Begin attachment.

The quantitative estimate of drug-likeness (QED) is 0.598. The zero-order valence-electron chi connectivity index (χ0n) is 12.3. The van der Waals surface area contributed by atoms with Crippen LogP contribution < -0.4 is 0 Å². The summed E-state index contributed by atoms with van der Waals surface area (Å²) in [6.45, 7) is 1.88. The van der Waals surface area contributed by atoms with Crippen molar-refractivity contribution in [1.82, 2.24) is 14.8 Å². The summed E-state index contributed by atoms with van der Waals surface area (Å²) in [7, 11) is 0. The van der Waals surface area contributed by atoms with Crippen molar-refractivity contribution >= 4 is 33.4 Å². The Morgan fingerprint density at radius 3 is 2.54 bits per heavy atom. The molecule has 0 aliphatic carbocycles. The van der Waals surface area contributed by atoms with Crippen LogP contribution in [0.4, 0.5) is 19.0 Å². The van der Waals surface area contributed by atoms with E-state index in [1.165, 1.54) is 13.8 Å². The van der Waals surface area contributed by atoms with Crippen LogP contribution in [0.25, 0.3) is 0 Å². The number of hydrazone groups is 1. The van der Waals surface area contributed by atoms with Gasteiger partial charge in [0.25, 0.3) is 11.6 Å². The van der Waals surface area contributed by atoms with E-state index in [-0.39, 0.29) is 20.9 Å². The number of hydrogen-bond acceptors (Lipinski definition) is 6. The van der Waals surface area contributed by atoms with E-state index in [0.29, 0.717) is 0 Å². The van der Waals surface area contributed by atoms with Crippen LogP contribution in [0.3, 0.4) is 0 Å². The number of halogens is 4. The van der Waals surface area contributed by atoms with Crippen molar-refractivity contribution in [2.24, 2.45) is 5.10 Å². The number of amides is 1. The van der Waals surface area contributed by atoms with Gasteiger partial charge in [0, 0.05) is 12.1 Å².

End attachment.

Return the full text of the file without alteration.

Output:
The quantitative estimate of drug-likeness (QED) is 0.598. The zero-order valence-electron chi connectivity index (χ0n) is 12.3. The van der Waals surface area contributed by atoms with Crippen LogP contribution < -0.4 is 0 Å². The summed E-state index contributed by atoms with van der Waals surface area (Å²) in [6.45, 7) is 1.88. The van der Waals surface area contributed by atoms with Crippen molar-refractivity contribution in [1.82, 2.24) is 14.8 Å². The summed E-state index contributed by atoms with van der Waals surface area (Å²) in [7, 11) is 0. The van der Waals surface area contributed by atoms with Crippen molar-refractivity contribution >= 4 is 33.4 Å². The Morgan fingerprint density at radius 3 is 2.54 bits per heavy atom. The molecule has 0 aliphatic carbocycles. The van der Waals surface area contributed by atoms with Crippen LogP contribution in [0.4, 0.5) is 19.0 Å². The van der Waals surface area contributed by atoms with E-state index in [1.165, 1.54) is 13.8 Å². The van der Waals surface area contributed by atoms with Crippen LogP contribution in [0.25, 0.3) is 0 Å². The number of hydrazone groups is 1. The van der Waals surface area contributed by atoms with Gasteiger partial charge in [0.25, 0.3) is 11.6 Å². The van der Waals surface area contributed by atoms with E-state index in [-0.39, 0.29) is 20.9 Å². The number of hydrogen-bond acceptors (Lipinski definition) is 6. The van der Waals surface area contributed by atoms with E-state index in [0.29, 0.717) is 0 Å². The van der Waals surface area contributed by atoms with Crippen LogP contribution in [0.3, 0.4) is 0 Å². The number of halogens is 4. The van der Waals surface area contributed by atoms with Crippen molar-refractivity contribution in [2.24, 2.45) is 5.10 Å². The number of amides is 1. The van der Waals surface area contributed by atoms with Gasteiger partial charge in [0, 0.05) is 12.1 Å².